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This article was published 4/12/2019 (564 days ago), so information in it may no longer be current.
A private-member’s bill by an NDP MLA would restrict the amount of overtime nurses are mandated to work in Manitoba, though the PC government is unlikely to support the legislation proposed by a member of the opposition.
The bill by NDP MLA Uzoma Asagwara, a former psychiatric nurse, seeks to limit use of mandatory overtime and make sure nurses aren’t obligated to take on extra hours in non-urgent circumstances.
"It’s needed because what we’re seeing under this government is nurses being mandated, so forced to work above and beyond their regular shift hours," Asagwara said, emphasizing the province needs to hire more nurses rather than mandate overtime for existing ones.
"It’s really unacceptable. It doesn’t create a nursing environment or a health care environment where nurses can perform at their absolute best," the NDP critic said.
The Manitoba Nurses Union (MNU) has been raising red flags about rising mandatory overtime rates for several months and it was a key campaign issue during the provincial election.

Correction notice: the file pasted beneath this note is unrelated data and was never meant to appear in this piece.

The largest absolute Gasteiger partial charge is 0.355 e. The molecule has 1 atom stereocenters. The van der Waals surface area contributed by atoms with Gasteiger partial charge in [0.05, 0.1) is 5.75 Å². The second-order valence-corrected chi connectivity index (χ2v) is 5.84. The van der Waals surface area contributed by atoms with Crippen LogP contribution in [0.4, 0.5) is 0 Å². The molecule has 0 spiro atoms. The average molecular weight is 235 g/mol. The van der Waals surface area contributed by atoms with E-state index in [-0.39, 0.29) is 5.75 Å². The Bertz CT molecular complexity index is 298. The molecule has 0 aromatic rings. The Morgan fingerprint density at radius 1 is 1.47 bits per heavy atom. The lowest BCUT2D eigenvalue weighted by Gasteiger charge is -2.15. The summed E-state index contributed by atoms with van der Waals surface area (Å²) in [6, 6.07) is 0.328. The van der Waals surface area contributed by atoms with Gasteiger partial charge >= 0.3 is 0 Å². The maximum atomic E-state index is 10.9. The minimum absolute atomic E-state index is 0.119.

According to the union, St. Boniface Hospital nurses -- who voluntarily report incidents of mandatory overtime to their union -- reported 328 such incidents in 2017 and 1,886 incidents in 2018. As of Nov. 30, there have been 977 incidents of mandatory overtime in 2019, the MNU said.
MNU President Darlene Jackson said use of mandatory overtime is an issue nurses at all health-care facilities in the province are experiencing since major health-system changes began in Winnipeg in 2017.
"Nurses are exhausted. They are burning out. It is risky because errors increase, injuries increase, burn out increases," Jackson said.
She noted the province is already short-staffed when it comes to nurses and it is hard to recruit new people with untenable workplace conditions.
Health Minister Cameron Friesen didn’t commit to supporting the private member’s bill Wednesday. He claimed the province has hired about 200 new nurses since June and continues to seek more to fill vacancies.
"Nurses are incredibly important in the health-care system. We recognize that the realigning of our hospitals and their functions over the course of the last 18 months has been disrupting for nurses. We are working very hard now to stabilize the system," Friesen said.
The government’s goal is to have nursing vacancies -- which currently hover around 15 per cent in Winnipeg hospitals -- down to 10 per cent or less.